The alarm bells about inflation are ringing ever more shrilly across the world economy. Huw Pill, the new chief economist of the Bank of England, predicts that the official British inflation rate will hit five percent early next year.
In the United States the annual rate of core inflation reached four percent in September, the highest it’s been in almost 25 years. Why is inflation rising?
The orthodox explanation is based on the famous statement by one of the two ideological godfathers of neoliberalism, Milton Friedman, that “inflation is always and everywhere a monetary phenomenon.” He argued that if the money supply rises faster than production, demand will increase more than the supply of goods and services, pulling up prices.
Faced with the pandemic, states followed Maynard Keynes, who advocated intervention in the economy, rather than Friedman. Central banks hugely boosted the money supply.
They bought up financial assets as a way of pumping money into markets that froze in March 2020. Meanwhile, governments in advanced economies massively increased their spending to fill the gap left by the collapse of private demand.
To a large extent, they financed this by extra borrowing. In the US and Britain, the Treasury bonds governments sold to borrow were bought mainly by the central banks. This modern equivalent of printing money was used to keep economies afloat. As economic historian Adam Tooze put it, “budget constraints don’t seem to exist—money is a mere technicality.”
But this is heresy from the point of view of what has been the reigning economic orthodoxy since the 1970s. Its adherents argue that the extra spending and borrowing has boosted the money supply, causing the rise in inflation.
There are two problems with this analysis. The first is that its exponents have been crying wolf for over a decade.
The policies they denounce began in a more moderate form in 2007-8, when central banks responded to the global financial crisis by creating money and pumping it into the financial system. Free marketeers denounced this as an abomination that would lead to hyper-inflation. In fact inflation stayed very low or was even negative until very recently.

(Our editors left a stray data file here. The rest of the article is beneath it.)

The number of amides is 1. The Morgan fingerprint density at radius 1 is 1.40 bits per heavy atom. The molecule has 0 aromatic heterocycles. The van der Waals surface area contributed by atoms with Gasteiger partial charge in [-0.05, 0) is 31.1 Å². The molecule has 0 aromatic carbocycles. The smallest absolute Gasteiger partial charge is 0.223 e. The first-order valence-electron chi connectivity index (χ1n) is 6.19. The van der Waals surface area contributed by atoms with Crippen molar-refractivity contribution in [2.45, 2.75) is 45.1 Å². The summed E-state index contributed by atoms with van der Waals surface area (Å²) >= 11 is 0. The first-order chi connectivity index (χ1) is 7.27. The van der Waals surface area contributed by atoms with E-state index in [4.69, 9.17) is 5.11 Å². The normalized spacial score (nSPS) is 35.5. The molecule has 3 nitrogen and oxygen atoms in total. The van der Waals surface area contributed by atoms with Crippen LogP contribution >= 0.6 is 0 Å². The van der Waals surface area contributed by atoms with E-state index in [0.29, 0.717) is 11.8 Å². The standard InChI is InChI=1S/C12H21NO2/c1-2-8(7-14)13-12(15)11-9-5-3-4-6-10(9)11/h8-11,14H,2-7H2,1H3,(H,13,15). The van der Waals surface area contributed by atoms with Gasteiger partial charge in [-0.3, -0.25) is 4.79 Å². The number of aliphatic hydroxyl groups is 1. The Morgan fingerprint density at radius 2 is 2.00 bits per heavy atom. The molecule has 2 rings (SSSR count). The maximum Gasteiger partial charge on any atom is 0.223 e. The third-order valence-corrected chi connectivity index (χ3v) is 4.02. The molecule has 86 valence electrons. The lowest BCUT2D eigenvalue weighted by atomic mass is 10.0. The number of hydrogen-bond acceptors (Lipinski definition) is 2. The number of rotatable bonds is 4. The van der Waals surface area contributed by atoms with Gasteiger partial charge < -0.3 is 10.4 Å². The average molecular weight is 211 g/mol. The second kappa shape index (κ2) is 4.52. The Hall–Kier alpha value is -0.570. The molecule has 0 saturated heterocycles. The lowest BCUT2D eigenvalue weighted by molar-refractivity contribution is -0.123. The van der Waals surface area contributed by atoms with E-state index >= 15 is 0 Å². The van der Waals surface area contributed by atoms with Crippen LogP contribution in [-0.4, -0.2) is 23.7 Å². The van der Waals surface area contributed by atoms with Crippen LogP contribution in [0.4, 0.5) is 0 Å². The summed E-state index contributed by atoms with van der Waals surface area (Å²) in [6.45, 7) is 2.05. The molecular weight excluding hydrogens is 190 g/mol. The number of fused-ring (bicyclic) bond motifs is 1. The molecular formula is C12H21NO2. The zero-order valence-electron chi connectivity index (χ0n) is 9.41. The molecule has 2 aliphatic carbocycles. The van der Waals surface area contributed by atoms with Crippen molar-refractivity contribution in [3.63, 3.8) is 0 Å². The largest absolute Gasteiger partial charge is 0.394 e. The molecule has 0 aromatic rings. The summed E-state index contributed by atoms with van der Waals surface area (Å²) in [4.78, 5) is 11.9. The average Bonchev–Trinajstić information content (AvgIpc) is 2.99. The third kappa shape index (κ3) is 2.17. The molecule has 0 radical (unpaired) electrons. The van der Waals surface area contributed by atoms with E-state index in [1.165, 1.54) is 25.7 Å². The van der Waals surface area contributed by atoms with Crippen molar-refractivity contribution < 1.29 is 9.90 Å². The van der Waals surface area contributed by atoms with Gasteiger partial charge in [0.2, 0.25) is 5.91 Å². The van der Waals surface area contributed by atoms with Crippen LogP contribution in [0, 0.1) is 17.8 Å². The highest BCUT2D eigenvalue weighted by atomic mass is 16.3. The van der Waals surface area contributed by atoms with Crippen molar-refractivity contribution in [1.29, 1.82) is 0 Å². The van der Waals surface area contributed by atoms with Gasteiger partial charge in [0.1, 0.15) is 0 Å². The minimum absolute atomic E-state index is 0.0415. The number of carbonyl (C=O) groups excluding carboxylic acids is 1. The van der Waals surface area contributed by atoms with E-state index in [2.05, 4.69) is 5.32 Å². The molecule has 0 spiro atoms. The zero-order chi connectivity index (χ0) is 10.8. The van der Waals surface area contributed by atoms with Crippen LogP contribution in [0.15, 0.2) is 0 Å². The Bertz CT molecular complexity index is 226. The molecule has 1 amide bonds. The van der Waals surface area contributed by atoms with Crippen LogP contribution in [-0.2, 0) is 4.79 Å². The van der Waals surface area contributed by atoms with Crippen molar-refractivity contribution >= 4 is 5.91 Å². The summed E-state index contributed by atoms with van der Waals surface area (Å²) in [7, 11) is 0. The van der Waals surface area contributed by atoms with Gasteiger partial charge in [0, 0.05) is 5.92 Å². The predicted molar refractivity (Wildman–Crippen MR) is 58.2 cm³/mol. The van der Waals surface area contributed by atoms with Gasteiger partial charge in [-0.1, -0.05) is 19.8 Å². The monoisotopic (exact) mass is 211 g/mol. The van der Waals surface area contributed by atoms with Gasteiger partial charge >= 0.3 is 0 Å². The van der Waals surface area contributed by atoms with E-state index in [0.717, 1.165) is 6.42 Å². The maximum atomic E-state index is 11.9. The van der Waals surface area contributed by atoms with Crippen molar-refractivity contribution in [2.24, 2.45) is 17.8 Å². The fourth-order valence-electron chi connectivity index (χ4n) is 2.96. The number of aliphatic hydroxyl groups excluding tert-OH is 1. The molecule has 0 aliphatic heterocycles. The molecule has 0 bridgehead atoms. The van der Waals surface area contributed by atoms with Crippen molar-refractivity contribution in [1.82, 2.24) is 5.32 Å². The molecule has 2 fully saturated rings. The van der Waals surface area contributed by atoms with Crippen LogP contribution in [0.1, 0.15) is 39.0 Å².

Secondly, there is a better explanation for the inflationary surge, which focuses on supply rather than demand.
The economic shutdown provoked by the pandemic disrupted the transnational supply chains that radiate from Asian factories to Europe and North America. According to the Financial Times (FT), manufacturing delivery times have lengthened in recent months at the fastest rate since records began in 1998.
“It is advanced economies that wait for parts and goods largely produced by China and other Asian countries that are most affected. Call it the bullwhip effect—where changes in demand have a bigger impact the further along the supply chain you go—in action,” said the FT.
“Delivery times have worsened the most in the tech and auto sectors, where they are short of microchips, but manufacturers of food and beverages and personal items are experiencing near-record disruptions.” However caused, inflation is cutting into living standards. The bosses and their economists are most afraid of a “wage‑price spiral”—in other words, workers reacting by demanding higher wages and capitalists defending their profits by raising prices further.
This isn’t happening yet. According to a survey by XpertHR, over four fifths of British private employers plan to raise wages, taking the median pay award to 2.5 percent, well below inflation. But the labour shortages that are another effect of the pandemic may give many groups of workers the power to defend their real wages.
The free market right is preparing to strike back. Pill is a protege of Otmar Issing, the first chief economist of the European Central Bank and a disciple of the other neoliberal godfather, Friedrich von Hayek. Ignoring how central banks have been actively intervening to maintain demand, Pill told the FT the Bank of England is “an institution that’s in the price stability business”.
Meanwhile, chancellor Rishi Sunak, when asked by a journalist to choose between Keynes and Friedman, opted for Friedman. We’ve been warned. Winter—higher interest rates and Thatcherite austerity—is coming.
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